A National Association of Black Saturday Schools  and Black History Walks production

This event is sponsored by  Birkbeck, University of London

Saturday 3 March 3pm to 6pm. This event will start at 3pm, latecomers will miss out and may not get a seat

Admission free only if booked via Eventbrite Donations accepted on the day

Venue: Near Holborn tube see above link

Queen Nzinga was an African Queen who fought against the European invasion of southern Africa (Congo/Angola). The Queen Nzinga lecture series will feature African female academics / holders of expert knowledge, speaking on topics of their choice on a monthly basis. The Nzinga lecture series will provide a regular platform for women of African descent to highlight important issues in  an academic setting. 

This lecture features Antoinette Kwegan speaking on how the third sector raises educational achievement and Professor Elizabeth Anionwu on :

  • The real history of Mary Seacole,
  • The facts behind the recent controversy,
  • The status of the statue appeal 
  • The institutional attack on black history and how it can be resisted 

Speakers include:

Antoinette Kwegan, is a Phd student at Queen Mary University researching  the role of the third sector in  raising educational achievement, she is also managing consultant at Genesis Youth and Community Ltd.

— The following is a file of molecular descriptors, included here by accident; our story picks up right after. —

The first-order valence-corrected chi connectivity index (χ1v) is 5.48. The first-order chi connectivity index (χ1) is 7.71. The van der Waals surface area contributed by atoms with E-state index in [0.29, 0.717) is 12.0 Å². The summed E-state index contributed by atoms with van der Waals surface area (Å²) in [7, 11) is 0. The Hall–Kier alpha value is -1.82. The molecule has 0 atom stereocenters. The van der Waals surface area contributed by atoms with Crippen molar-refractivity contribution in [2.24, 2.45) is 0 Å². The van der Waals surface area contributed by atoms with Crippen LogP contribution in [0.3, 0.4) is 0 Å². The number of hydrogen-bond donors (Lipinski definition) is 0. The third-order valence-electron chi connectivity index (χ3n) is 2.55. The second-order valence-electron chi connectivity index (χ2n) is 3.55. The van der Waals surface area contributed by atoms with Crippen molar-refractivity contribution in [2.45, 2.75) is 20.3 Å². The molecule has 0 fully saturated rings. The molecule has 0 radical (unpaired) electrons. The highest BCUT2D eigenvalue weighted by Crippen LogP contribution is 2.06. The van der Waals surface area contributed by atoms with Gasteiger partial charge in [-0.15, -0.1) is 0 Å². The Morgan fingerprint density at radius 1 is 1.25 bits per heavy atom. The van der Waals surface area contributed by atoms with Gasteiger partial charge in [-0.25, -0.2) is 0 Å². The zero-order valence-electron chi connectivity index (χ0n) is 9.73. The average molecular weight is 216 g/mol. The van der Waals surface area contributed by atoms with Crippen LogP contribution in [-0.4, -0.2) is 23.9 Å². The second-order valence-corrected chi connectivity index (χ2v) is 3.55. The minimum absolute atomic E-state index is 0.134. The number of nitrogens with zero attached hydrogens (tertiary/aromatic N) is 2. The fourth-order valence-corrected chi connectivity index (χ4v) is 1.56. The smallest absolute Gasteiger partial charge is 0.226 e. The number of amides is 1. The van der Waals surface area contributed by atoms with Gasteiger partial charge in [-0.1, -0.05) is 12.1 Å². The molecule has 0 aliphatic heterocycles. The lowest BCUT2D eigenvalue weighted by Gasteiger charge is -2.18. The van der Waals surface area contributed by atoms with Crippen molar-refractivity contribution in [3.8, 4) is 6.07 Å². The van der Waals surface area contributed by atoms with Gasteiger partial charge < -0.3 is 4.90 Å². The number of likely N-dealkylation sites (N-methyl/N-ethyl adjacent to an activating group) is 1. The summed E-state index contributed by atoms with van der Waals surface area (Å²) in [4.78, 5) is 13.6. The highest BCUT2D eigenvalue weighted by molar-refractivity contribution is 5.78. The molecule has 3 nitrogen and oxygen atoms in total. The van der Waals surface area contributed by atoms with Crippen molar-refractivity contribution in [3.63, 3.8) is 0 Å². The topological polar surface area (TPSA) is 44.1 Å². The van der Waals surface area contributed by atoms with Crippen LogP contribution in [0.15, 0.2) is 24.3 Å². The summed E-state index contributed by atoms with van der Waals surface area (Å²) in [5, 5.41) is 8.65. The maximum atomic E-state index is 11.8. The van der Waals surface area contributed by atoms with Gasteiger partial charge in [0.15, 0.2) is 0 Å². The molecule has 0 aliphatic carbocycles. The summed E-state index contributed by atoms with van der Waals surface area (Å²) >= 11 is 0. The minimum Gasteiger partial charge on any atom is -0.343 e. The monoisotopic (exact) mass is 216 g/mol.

Professor Elizabeth Nneka Anionwu PhD CBE FRCN, was, until her retirement in 2007, the founder and head of the Mary Seacole Centre for Nursing Practice (at Thames Valley University, now the University of West London).  Here Elizabeth created the website that is still  hosted by the university and which she still updates. Following her retirement she was awarded the status of Emeritus Professor of Nursing at the University of West London. 
Multi-ethnic aspects of nursing and midwifery education and the practice issues of sickle cell and thalassaemia were the drivers in Elizabeth’s nursing and academic career. These areas were chosen because she believed they were not being adequately addressed.  Elizabeth set up the first nurse-led sickle cell/thalassaemia information and counselling centre in Brent in1979 and ran it until 1990. This Centre became the model for many other towns and cities and has recently celebrated its thirtieth anniversary. Elizabeth is renowned for having directly or indirectly trained and mentored many of the specialist nurses, midwives and health visitors working in this area in the UK, as well as advising on the development of similar services in other parts of the UK. There are now over 100 sickle cell and thalassaemia specialist community nurses/ midwives, health visitors and allied health professionals working in more than 40 specialist centres; there are also more than a dozen specialist acute care nurses.
Elizabeth’s influence extends beyond the UK to Africa, Caribbean and other countries worldwide. She was awarded a CBE for services to nursing and honoured with becoming a Fellow of the Royal College of Nursing (FRCN) for developments in multi-ethnic aspects of nursing.  As a Patron of the Sickle Cell Society Elizabeth maintains her commitment to improving the quality of life with those affected by sickle cell conditions. Elizabeth is the author of 'A short history of Mary Seacole' that was published by the Royal College of Nursing in 2005 and is also Vice-Chairperson of the Mary Seacole Memorial Statue Appeal.  This registered charity is vigorously fundraising for a memorial statue of Mary Seacole to be erected in the grounds of St Thomas' hospital, overlooking the Houses of Parliament.  It will be the first statue to a named Black woman in the UK.  Online donations can me made via